Locomotive restoration nearing completion

By: Kai Porter, Eyewitness News 4

Albuquerque citizens have a chance to help preserve a piece of railroad history right here in the city.

The New Mexico Steam Locomotive and Railroad Historical Society are restoring a classic Santa Fe Railroad steam locomotive built in 1944.

Volunteers have put in more than 125,000 hours restoring the locomotive in a downtown Albuquerque work yard.

“Santa Fe ordered 30 of these locomotives and there are only 6 left in existence today,” said Rick Kirby, the historical society’s chief mechanical officer. “This will most likely be the only one that runs again.”

Kirby says the locomotive should be up and running next spring.

The city of Albuquerque acquired the locomotive in 1956 and it sat in the middle of Coronado Park until 2000 when the historical society bought it for just one dollar.

Now that it’s being brought back to life the historical society desperately needs an engine house to protect it from weather and vandalism.

“The engine house will protect the engine and the insulation from the all the elements,” said Kirby.

The society needs to raise $200,000 for the engine house, he said.

One of their members will pitch in the last $100,000 if they can raise the first $100,000.

Kirby says preserving this piece of railroad history is vital.

“Without the steam locomotive we wouldn’t be where we are right now. Albuquerque is what it is today because of the railroad building their shops downtown.”

The historical society has already raised nearly $40,000 through a gofundme account.

Grant ensures SW Chief will stay on current route

By Olivier Uyttebrouck / Journal Staff Writer
A federal agency has awarded a $15 million grant to upgrade a New Mexico rail line used primarily by Amtrak’s Southwest Chief, including the replacement of 39 miles of track near Albuquerque, the state’s congressional delegation said Monday.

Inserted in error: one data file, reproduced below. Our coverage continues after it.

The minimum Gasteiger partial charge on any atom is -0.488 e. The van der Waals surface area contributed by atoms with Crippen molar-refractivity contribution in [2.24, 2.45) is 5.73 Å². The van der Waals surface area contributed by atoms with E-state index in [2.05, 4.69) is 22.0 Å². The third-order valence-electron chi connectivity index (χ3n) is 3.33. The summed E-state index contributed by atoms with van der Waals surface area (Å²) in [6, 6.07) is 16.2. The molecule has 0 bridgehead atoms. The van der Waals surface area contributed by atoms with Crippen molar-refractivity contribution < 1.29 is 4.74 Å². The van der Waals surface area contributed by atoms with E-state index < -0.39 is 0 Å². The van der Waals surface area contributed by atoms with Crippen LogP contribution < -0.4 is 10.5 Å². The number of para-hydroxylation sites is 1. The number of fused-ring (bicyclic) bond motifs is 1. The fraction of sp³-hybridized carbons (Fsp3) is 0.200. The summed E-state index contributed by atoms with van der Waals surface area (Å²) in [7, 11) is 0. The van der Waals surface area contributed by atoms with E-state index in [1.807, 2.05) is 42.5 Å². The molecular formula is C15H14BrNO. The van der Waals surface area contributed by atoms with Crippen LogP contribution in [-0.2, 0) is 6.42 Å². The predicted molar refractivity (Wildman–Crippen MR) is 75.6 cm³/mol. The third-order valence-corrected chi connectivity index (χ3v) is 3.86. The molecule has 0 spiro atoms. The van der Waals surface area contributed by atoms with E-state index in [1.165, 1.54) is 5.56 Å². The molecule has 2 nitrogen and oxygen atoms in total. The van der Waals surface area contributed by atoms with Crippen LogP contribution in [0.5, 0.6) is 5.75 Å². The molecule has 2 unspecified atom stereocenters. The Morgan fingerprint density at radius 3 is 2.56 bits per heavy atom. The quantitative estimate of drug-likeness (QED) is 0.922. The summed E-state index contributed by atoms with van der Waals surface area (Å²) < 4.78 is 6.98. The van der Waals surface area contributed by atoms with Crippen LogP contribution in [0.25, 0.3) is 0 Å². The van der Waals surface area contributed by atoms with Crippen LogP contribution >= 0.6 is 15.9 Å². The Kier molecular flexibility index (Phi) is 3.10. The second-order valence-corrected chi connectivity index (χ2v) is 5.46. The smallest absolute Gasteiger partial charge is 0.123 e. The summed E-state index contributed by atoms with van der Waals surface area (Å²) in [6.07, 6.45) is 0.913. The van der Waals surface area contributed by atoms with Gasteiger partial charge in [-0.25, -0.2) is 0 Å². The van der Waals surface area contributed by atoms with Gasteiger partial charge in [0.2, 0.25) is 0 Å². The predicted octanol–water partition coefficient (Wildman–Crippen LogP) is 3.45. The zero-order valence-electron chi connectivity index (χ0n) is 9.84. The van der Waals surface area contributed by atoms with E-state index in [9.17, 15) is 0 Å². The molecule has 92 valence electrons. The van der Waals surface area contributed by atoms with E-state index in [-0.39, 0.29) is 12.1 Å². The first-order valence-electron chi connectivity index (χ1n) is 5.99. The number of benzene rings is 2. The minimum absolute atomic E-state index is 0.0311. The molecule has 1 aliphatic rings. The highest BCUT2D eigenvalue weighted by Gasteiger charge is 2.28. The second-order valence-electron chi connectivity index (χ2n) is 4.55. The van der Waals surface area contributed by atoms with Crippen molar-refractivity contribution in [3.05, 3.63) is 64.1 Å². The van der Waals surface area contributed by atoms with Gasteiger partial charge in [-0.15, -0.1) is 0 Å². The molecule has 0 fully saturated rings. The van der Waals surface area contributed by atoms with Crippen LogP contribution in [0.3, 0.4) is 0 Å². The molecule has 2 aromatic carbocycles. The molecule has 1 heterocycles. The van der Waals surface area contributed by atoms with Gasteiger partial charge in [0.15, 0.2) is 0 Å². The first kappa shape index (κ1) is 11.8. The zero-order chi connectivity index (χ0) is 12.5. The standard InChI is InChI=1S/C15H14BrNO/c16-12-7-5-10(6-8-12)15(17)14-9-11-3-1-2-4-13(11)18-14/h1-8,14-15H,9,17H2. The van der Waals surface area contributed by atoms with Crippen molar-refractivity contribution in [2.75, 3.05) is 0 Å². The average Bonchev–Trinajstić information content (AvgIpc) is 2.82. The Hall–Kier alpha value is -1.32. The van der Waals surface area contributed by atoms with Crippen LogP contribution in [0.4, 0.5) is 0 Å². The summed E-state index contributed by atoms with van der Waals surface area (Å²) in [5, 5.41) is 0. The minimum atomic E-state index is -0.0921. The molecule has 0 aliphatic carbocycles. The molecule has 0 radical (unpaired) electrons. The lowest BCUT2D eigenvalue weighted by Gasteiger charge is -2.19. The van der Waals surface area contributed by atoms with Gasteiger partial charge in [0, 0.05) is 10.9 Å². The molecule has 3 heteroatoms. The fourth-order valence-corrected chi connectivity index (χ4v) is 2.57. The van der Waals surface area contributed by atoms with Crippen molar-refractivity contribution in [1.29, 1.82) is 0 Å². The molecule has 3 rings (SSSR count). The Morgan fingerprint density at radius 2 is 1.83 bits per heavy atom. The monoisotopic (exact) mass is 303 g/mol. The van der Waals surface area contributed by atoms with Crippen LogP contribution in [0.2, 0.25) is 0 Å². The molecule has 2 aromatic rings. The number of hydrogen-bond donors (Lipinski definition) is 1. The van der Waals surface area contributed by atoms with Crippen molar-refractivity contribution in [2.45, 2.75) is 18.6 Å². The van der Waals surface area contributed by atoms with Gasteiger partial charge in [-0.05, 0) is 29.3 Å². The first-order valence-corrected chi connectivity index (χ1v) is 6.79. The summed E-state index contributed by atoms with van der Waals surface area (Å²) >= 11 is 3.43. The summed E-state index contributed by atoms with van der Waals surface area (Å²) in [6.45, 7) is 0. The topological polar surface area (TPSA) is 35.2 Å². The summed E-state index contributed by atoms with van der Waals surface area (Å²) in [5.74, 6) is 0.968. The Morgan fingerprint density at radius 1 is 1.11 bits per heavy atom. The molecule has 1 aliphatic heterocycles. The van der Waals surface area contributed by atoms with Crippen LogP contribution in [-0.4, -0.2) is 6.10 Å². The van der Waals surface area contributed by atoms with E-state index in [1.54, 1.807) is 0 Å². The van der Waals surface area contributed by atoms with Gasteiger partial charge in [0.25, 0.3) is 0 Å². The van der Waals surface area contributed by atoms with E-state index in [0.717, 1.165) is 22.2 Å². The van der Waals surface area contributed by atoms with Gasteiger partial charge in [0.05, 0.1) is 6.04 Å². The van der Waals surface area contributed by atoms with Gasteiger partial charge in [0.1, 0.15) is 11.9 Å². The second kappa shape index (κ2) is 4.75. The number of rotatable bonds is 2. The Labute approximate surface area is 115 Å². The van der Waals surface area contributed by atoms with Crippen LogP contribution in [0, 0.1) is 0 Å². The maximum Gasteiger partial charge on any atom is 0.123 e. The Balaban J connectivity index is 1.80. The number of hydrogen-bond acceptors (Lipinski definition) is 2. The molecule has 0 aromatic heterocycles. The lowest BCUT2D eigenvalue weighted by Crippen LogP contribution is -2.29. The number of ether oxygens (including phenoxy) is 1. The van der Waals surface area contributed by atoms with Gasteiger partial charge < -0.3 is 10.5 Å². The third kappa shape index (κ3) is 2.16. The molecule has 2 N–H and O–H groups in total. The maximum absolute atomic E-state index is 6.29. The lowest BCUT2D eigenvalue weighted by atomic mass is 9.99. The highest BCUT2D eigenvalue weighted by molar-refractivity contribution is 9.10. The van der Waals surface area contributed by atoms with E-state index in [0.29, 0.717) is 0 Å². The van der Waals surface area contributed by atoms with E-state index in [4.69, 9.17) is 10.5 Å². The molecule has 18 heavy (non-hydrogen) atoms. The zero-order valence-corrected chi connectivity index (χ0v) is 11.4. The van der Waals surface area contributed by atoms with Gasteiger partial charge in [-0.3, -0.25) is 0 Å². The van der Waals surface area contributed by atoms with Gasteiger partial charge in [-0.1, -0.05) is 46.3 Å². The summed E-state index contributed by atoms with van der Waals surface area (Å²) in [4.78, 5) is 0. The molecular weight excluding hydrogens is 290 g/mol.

The U.S. Department of Transportation grant also helps settle questions about how to pay for track maintenance in New Mexico and two other states that prompted Amtrak officials last year to discuss rerouting the Southwest Chief.
“We had no desire to relocate, and we won’t,” Amtrak spokesman Marc Magliari said Monday. “We’re pledging to stay on this route and we’re putting money behind it, as are the states and the communities, and now the (U.S. Department of Transportation).”
The $15 million award is a part of a larger grant proposal submitted earlier this year to upgrade the Southwest Chief tracks in New Mexico, Colorado and Kansas.
The proposal included a $1 million contribution from the New Mexico Department of Transportation and $4 million from Amtrak.
The Southwest Chief operates a daily passenger service between Los Angeles and Chicago, with New Mexico stops in Gallup, Albuquerque, Lamy, Las Vegas and Raton.
An Amtrak official told New Mexico lawmakers last year that the nationwide passenger rail system might reroute the Southwest Chief to avoid northern New Mexico and Colorado if the states didn’t contribute money for track maintenance.
Amtrak was considering an alternative route that would have passed through Clovis, Texas and Oklahoma, lawmakers were told.
Earlier this year, officials in Kansas and Colorado committed $9.3 million to secure a federal matching grant of $12.5 million for track maintenance in those states.
The new grant award assures track maintenance in New Mexico, Magliari said.
The money will pay for 39 miles of new welded rail and 20 miles of roadbed upgrades in and around Albuquerque. BNSF Railway, which owns the track, will perform the upgrades, he said.
“The BNSF has agreed to maintain (the tracks) at a higher level so our trains can make good time across it,” he said.